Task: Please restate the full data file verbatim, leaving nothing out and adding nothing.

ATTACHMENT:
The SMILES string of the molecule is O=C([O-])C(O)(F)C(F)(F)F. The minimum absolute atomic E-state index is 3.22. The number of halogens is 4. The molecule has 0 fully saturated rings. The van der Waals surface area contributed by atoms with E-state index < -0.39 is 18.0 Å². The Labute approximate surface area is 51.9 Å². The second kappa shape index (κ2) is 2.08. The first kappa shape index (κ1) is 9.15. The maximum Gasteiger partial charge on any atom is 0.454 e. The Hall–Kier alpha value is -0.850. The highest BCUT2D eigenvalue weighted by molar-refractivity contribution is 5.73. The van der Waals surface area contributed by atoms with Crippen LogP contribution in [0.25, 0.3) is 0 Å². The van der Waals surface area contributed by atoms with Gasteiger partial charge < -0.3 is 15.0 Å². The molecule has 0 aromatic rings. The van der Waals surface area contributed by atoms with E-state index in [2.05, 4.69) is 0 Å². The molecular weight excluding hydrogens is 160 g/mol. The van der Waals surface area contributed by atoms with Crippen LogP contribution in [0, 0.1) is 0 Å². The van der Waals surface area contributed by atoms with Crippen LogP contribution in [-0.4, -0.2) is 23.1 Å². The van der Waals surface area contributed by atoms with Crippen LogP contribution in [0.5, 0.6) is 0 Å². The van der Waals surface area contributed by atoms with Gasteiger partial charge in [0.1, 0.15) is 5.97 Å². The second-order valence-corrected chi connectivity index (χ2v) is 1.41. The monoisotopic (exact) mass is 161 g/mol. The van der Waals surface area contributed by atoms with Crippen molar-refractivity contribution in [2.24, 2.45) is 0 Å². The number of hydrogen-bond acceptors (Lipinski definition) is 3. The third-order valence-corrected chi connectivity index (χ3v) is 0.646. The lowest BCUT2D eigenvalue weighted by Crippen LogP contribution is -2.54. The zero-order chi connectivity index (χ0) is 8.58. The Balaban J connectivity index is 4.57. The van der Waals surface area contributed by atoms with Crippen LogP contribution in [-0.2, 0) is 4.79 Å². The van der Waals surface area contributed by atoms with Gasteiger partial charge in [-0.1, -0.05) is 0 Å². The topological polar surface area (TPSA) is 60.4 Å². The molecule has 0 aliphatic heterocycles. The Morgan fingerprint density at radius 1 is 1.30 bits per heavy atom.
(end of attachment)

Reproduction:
The SMILES string of the molecule is O=C([O-])C(O)(F)C(F)(F)F. The minimum absolute atomic E-state index is 3.22. The number of halogens is 4. The molecule has 0 fully saturated rings. The van der Waals surface area contributed by atoms with E-state index < -0.39 is 18.0 Å². The Labute approximate surface area is 51.9 Å². The second kappa shape index (κ2) is 2.08. The first kappa shape index (κ1) is 9.15. The maximum Gasteiger partial charge on any atom is 0.454 e. The Hall–Kier alpha value is -0.850. The highest BCUT2D eigenvalue weighted by molar-refractivity contribution is 5.73. The van der Waals surface area contributed by atoms with Crippen LogP contribution in [0.25, 0.3) is 0 Å². The van der Waals surface area contributed by atoms with Gasteiger partial charge < -0.3 is 15.0 Å². The molecule has 0 aromatic rings. The van der Waals surface area contributed by atoms with E-state index in [2.05, 4.69) is 0 Å². The molecular weight excluding hydrogens is 160 g/mol. The van der Waals surface area contributed by atoms with Crippen LogP contribution in [0, 0.1) is 0 Å². The van der Waals surface area contributed by atoms with Crippen LogP contribution in [-0.4, -0.2) is 23.1 Å². The van der Waals surface area contributed by atoms with Crippen LogP contribution in [0.5, 0.6) is 0 Å². The van der Waals surface area contributed by atoms with Gasteiger partial charge in [0.1, 0.15) is 5.97 Å². The second-order valence-corrected chi connectivity index (χ2v) is 1.41. The monoisotopic (exact) mass is 161 g/mol. The van der Waals surface area contributed by atoms with Crippen molar-refractivity contribution in [2.24, 2.45) is 0 Å². The number of hydrogen-bond acceptors (Lipinski definition) is 3. The third-order valence-corrected chi connectivity index (χ3v) is 0.646. The lowest BCUT2D eigenvalue weighted by Crippen LogP contribution is -2.54. The zero-order chi connectivity index (χ0) is 8.58. The Balaban J connectivity index is 4.57. The van der Waals surface area contributed by atoms with Crippen LogP contribution in [-0.2, 0) is 4.79 Å². The van der Waals surface area contributed by atoms with Gasteiger partial charge in [-0.1, -0.05) is 0 Å². The topological polar surface area (TPSA) is 60.4 Å². The molecule has 0 aliphatic heterocycles. The Morgan fingerprint density at radius 1 is 1.30 bits per heavy atom.